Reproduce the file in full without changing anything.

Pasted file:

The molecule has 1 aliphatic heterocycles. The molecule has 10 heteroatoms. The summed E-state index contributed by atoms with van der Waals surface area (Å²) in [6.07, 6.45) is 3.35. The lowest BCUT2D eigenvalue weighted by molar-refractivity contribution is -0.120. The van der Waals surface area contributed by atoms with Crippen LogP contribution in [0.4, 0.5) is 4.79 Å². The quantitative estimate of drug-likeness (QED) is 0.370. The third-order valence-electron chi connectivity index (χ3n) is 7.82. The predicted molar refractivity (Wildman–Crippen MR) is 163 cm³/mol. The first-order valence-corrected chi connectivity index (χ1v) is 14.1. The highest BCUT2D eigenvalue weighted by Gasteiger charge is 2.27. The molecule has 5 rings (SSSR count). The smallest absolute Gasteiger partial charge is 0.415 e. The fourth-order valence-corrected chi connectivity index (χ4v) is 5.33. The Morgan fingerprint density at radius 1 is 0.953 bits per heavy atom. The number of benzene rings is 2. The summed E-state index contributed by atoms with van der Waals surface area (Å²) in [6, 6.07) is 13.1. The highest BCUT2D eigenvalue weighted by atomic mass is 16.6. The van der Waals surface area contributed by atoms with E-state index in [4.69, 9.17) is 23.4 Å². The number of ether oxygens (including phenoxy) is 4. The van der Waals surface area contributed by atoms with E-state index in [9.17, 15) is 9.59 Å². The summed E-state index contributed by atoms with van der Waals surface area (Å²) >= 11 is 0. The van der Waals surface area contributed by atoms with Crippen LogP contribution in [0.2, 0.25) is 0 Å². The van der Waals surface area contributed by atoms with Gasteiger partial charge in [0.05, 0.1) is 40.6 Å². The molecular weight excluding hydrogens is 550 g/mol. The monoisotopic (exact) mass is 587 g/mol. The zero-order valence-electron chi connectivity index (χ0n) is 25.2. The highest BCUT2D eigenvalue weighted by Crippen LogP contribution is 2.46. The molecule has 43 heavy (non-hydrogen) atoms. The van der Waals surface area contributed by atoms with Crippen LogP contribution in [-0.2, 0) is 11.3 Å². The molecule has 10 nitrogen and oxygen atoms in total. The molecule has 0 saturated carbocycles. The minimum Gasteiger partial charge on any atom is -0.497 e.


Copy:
The molecule has 1 aliphatic heterocycles. The molecule has 10 heteroatoms. The summed E-state index contributed by atoms with van der Waals surface area (Å²) in [6.07, 6.45) is 3.35. The lowest BCUT2D eigenvalue weighted by molar-refractivity contribution is -0.120. The van der Waals surface area contributed by atoms with Crippen LogP contribution in [0.4, 0.5) is 4.79 Å². The quantitative estimate of drug-likeness (QED) is 0.370. The third-order valence-electron chi connectivity index (χ3n) is 7.82. The predicted molar refractivity (Wildman–Crippen MR) is 163 cm³/mol. The first-order valence-corrected chi connectivity index (χ1v) is 14.1. The highest BCUT2D eigenvalue weighted by Gasteiger charge is 2.27. The molecule has 5 rings (SSSR count). The smallest absolute Gasteiger partial charge is 0.415 e. The fourth-order valence-corrected chi connectivity index (χ4v) is 5.33. The Morgan fingerprint density at radius 1 is 0.953 bits per heavy atom. The number of benzene rings is 2. The summed E-state index contributed by atoms with van der Waals surface area (Å²) in [6, 6.07) is 13.1. The highest BCUT2D eigenvalue weighted by atomic mass is 16.6. The van der Waals surface area contributed by atoms with E-state index in [4.69, 9.17) is 23.4 Å². The number of ether oxygens (including phenoxy) is 4. The van der Waals surface area contributed by atoms with E-state index in [9.17, 15) is 9.59 Å². The summed E-state index contributed by atoms with van der Waals surface area (Å²) >= 11 is 0. The van der Waals surface area contributed by atoms with Crippen LogP contribution in [0.2, 0.25) is 0 Å². The van der Waals surface area contributed by atoms with Gasteiger partial charge in [0.05, 0.1) is 40.6 Å². The molecular weight excluding hydrogens is 550 g/mol. The monoisotopic (exact) mass is 587 g/mol. The zero-order valence-electron chi connectivity index (χ0n) is 25.2. The highest BCUT2D eigenvalue weighted by Crippen LogP contribution is 2.46. The molecule has 43 heavy (non-hydrogen) atoms. The van der Waals surface area contributed by atoms with Crippen LogP contribution in [-0.2, 0) is 11.3 Å². The molecule has 10 nitrogen and oxygen atoms in total. The molecule has 0 saturated carbocycles. The minimum Gasteiger partial charge on any atom is -0.497 e.